- difficulty making decisions
- sleep disturbance
- appetite changes
- feeling guilty
- feeling that they're worthless
- having thoughts about suicide, or death
Read more about the different types of depression symptoms here.
Symptoms of psychosis
Moments of psychosis are known as psychotic episodes. The person experiencing a psychotic episode will have:
- Delusions – beliefs or thoughts that are likely to be false.
- Hallucinations – hearing, seeing or sometimes smelling, feeling or tasting things that aren't there. Hearing voices is a common type of hallucination.
Hallucinations and delusions almost always reflect the deeply depressed mood of the person experiencing them. They may believe they have committed a crime or that they are to blame for something.
People with psychosis also commonly experience something called psychomotor agitation. People experiencing this cannot sit still or relax, and fidget all the time.
The opposite symptom can also happen – psychomotor retardation can cause a person's thoughts and the movement of their body to slow down.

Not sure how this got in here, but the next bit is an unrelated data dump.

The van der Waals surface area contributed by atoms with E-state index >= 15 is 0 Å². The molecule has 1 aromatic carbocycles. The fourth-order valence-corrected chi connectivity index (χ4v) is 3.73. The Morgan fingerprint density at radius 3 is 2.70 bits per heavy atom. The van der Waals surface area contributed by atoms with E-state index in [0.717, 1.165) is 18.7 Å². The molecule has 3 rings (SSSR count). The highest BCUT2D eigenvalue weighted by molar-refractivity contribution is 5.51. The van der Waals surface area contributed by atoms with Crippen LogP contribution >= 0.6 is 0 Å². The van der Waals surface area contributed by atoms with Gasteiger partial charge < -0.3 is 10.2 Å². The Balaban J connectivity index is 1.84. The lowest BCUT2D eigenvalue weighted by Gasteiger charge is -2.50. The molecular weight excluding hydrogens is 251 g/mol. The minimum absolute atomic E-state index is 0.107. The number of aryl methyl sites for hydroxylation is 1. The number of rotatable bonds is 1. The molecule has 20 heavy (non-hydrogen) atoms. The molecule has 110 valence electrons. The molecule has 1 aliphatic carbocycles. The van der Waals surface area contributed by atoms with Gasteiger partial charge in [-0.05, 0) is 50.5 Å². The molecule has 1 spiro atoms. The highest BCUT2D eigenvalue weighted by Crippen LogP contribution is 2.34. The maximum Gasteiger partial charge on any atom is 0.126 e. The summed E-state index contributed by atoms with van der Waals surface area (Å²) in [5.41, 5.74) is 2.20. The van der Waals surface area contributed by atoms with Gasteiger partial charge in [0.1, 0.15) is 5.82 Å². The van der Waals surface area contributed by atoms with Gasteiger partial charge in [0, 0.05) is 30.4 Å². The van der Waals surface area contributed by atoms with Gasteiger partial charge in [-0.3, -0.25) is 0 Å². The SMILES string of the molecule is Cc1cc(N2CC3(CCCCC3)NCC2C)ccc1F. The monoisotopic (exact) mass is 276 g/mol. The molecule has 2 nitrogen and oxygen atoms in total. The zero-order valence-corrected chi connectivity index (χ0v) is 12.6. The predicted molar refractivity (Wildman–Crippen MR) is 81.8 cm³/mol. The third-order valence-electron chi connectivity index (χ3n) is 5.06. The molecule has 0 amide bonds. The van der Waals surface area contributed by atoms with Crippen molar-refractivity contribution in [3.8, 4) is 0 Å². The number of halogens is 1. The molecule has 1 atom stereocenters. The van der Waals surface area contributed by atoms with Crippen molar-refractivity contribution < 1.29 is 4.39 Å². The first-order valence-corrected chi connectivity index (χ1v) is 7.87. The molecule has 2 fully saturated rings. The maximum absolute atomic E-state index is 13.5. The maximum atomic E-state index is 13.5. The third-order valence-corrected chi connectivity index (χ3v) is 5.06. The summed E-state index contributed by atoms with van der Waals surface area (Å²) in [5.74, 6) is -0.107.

People who have psychotic depression are at a higher risk of thinking about suicide.
Causes and treatments of psychotic depression
We don't fully understand what causes psychotic depression yet. However, we know that depression doesn't have one single cause, and that the condition has a lot of different triggers.
Causes of psychotic depression
Big, stressful events like divorce, serious illness, financial worries, or bereavement can trigger depression for some people.
Severe depression can run in families, which suggests genes might play a role in depression, but the reason some people develop psychosis as part of severe depression is not known.
Many people who have psychotic depression have experienced a difficult time in childhood, like a traumatic event.
Learn more about causes of clinical depression
Treating psychotic depression
Treatment for psychotic depression has three main parts:
- medication – taking a combination of antipsychotics and antidepressants can help to relieve psychosis symptoms